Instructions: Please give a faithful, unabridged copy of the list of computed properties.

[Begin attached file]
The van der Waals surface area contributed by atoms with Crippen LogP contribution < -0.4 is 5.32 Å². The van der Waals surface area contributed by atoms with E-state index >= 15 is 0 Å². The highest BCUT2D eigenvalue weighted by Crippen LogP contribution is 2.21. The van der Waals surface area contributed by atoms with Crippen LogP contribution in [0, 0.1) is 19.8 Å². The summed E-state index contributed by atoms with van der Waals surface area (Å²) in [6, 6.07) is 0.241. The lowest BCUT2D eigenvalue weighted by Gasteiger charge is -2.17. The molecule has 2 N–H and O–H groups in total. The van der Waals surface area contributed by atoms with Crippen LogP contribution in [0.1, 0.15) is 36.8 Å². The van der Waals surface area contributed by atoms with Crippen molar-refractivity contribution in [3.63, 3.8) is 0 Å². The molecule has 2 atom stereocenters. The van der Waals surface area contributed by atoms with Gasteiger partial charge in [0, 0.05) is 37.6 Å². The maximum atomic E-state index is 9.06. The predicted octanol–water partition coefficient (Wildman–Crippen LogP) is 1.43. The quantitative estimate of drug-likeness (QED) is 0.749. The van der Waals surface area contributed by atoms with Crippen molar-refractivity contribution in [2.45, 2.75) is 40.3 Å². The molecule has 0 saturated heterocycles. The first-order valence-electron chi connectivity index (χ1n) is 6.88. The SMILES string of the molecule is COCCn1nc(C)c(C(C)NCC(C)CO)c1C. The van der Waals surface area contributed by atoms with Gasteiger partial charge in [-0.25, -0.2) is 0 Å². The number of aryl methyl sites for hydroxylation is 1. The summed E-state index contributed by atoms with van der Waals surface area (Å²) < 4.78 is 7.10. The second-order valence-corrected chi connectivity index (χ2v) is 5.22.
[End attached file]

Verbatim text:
The van der Waals surface area contributed by atoms with Crippen LogP contribution < -0.4 is 5.32 Å². The van der Waals surface area contributed by atoms with E-state index >= 15 is 0 Å². The highest BCUT2D eigenvalue weighted by Crippen LogP contribution is 2.21. The van der Waals surface area contributed by atoms with Crippen LogP contribution in [0, 0.1) is 19.8 Å². The summed E-state index contributed by atoms with van der Waals surface area (Å²) in [6, 6.07) is 0.241. The lowest BCUT2D eigenvalue weighted by Gasteiger charge is -2.17. The molecule has 2 N–H and O–H groups in total. The van der Waals surface area contributed by atoms with Crippen LogP contribution in [0.1, 0.15) is 36.8 Å². The van der Waals surface area contributed by atoms with Crippen molar-refractivity contribution in [3.63, 3.8) is 0 Å². The molecule has 2 atom stereocenters. The van der Waals surface area contributed by atoms with Gasteiger partial charge in [0, 0.05) is 37.6 Å². The maximum atomic E-state index is 9.06. The predicted octanol–water partition coefficient (Wildman–Crippen LogP) is 1.43. The quantitative estimate of drug-likeness (QED) is 0.749. The van der Waals surface area contributed by atoms with Crippen molar-refractivity contribution in [2.45, 2.75) is 40.3 Å². The molecule has 0 saturated heterocycles. The first-order valence-electron chi connectivity index (χ1n) is 6.88. The SMILES string of the molecule is COCCn1nc(C)c(C(C)NCC(C)CO)c1C. The van der Waals surface area contributed by atoms with Gasteiger partial charge in [-0.25, -0.2) is 0 Å². The number of aryl methyl sites for hydroxylation is 1. The summed E-state index contributed by atoms with van der Waals surface area (Å²) < 4.78 is 7.10. The second-order valence-corrected chi connectivity index (χ2v) is 5.22.